We’ve never been able to shelter ourselves from the effects of mortality. It’s an inevitability that we must all face when it comes to our own eventually passing but also when we need to part with friends and family. And it’s never been a more prescient concern than it is now during the pandemic. Grief and loss are becoming an ever-more increasing concern for many people who’re faced with the prospect of losing those close to them way before their allotted time is up.
Five Stages of Grief and Loss
If we can become aware of our grieving process and how it’s going to play out – or, in fact, is playing out right now – it makes it far easier to navigate the emotional rollercoaster of losing someone close to us. Because while mourning is necessary to help us bring closure to our relationships with those who’ve passed on, we don’t need to make it harder on ourselves than it already is.
The five stages of grief were originally conceptualised by Elisabeth Kubler-Ross in her 1969 book, On Death and Dying. However, contrary to popular belief, these stages of bereavement do not occur in any specific order. It can be, and often is, a non-linear process.
Stage 1: Denial
Despite the fact that these stages of grief can present themselves out of orders, it is most common that many people experience denial upon first hearing of someone’s passing. It’s very much a defensive mechanism and can help many people weather the shock of an untimely death in order to gather themselves. When people go into a state of denial, it’s often accompanied by a feeling of numbness. This state of denial places you in your own reality-construct – a place where nothing is wrong, and you’re able to continue on with day-to-day life as if nothing has happened at all. The denial in this context forms part of a buffer that eases us into the idea that our world as we know it is about to go through a huge shift. It’s also a common reaction to receiving news about a terminal diagnosis. Rather than engaging with the facts of our current situation, we instead base our actions on the perception of our reality – creating a “perception deception.”
Stage 2: Anger
Along with denial, anger is another stage that may also occur first. The two are generally interchangeable in the order they’re experienced, depending on the circumstance surrounding the passing of the deceased. However, viewing anger within the context of taking place sequentially after the stage of denial, it marks the end of the reality bubble we’ve created for ourselves and the moment when the realness of the experience begins to set in the assertion that, ‘this isn’t really happening to me,’ and ‘life’s not fair.’ In doing this, you may also look to manufacture blame and in order for you to direct your anger onto others as a means of venting your frustrations. It’s generally agreed by researchers and mental health practitioners that this stage of anger is actually a vital component of the grieving process as long as it’s channelled in a constructive – non-destructive – manner. The thinking behind this logic is that the anger must be dispelled and allowed to be suppressed – so it doesn’t resurface in the future as negative behavioural patterns.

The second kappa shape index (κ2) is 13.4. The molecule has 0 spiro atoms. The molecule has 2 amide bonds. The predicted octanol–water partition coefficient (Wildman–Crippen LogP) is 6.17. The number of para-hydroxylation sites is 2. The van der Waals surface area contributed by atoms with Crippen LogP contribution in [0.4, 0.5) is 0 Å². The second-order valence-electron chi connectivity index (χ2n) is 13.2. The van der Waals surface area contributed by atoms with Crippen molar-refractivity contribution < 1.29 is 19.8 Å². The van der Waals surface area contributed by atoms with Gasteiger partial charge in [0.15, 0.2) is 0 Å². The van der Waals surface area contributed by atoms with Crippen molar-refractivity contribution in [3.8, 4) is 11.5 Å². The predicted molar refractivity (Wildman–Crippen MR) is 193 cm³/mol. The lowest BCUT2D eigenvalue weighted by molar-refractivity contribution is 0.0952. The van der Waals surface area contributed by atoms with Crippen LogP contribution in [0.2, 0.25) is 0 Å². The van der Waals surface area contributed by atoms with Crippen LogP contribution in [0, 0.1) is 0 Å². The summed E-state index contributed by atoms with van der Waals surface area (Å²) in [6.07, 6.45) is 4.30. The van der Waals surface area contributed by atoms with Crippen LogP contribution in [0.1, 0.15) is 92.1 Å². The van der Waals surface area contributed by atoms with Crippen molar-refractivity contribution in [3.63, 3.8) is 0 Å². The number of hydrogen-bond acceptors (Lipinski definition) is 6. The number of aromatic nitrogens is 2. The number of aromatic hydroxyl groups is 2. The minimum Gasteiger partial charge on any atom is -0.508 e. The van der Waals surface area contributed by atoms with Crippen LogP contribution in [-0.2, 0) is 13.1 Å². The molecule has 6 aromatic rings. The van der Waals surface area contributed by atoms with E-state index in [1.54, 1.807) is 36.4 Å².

Stage 3: Bargaining
Once the full impact of your circumstances has set in, it often leads to feelings of helplessness. Here, we have encountered something that is completely beyond our control. And through this, it can see us trying to make a deal some greater force to try and will things back to the way there were before. More commonly, this stage of bargaining can often see us creating a guilt complex. and the blame that we may have been projecting onto others now becomes our burden. This can take place through a series of ‘if only’ statements such as: ‘if only we’ve got them to the hospital sooner.’ Or ‘if we only we’d have spotted the signs earlier’ etc. But really, the bargaining process is a form of false hope. In a way, it’s an extension of the stage of denial and can even occur concurrently with it in some cases.
Stage 4: Depression
When we think of grief, depression is the most commonly accepted symptom we think of when dealing with the fallout. And this is for good reason. The sadness we associate with depression is many people’s definition of the mourning process. But there are actually two forms of depression that take place during grieving. The first is the initial reaction to the practical nature of our loss. This is the traditional sadness and regret that many people experience, which also extends to the planning of the funeral and other unexpected occurrences that coincide with someone’s passing. The second is the more insular variant. This is characterised by the internal separation process that we must go through when we accept that someone will no longer be a part of our lives.
Stage 5: Acceptance
The final stage is always acceptance. However, it’s not always a given that everyone will reach this point. For some people, the grieving process can be so all-encompassing that on some level, it never truly ends. Closure isn’t always easy to obtain. But it can be something that you consciously work towards as part of your own healing journey. Acceptance isn’t so much about saying that, ‘it’s ok that my partner has passed on.’ It’s more about the coming to terms with your own self-acceptance and acknowledging that despite this traumatic event, you acknowledge that, actually, ‘I’m going to be ok. I can move on.’ That’s what really acceptance is. At this point, your emotions have levelled out; you’ve had time to adjust to your new circumstances and let go of any self-limiting belief in the form of your perception deception filters that are preventing you from seeing things for what they really are.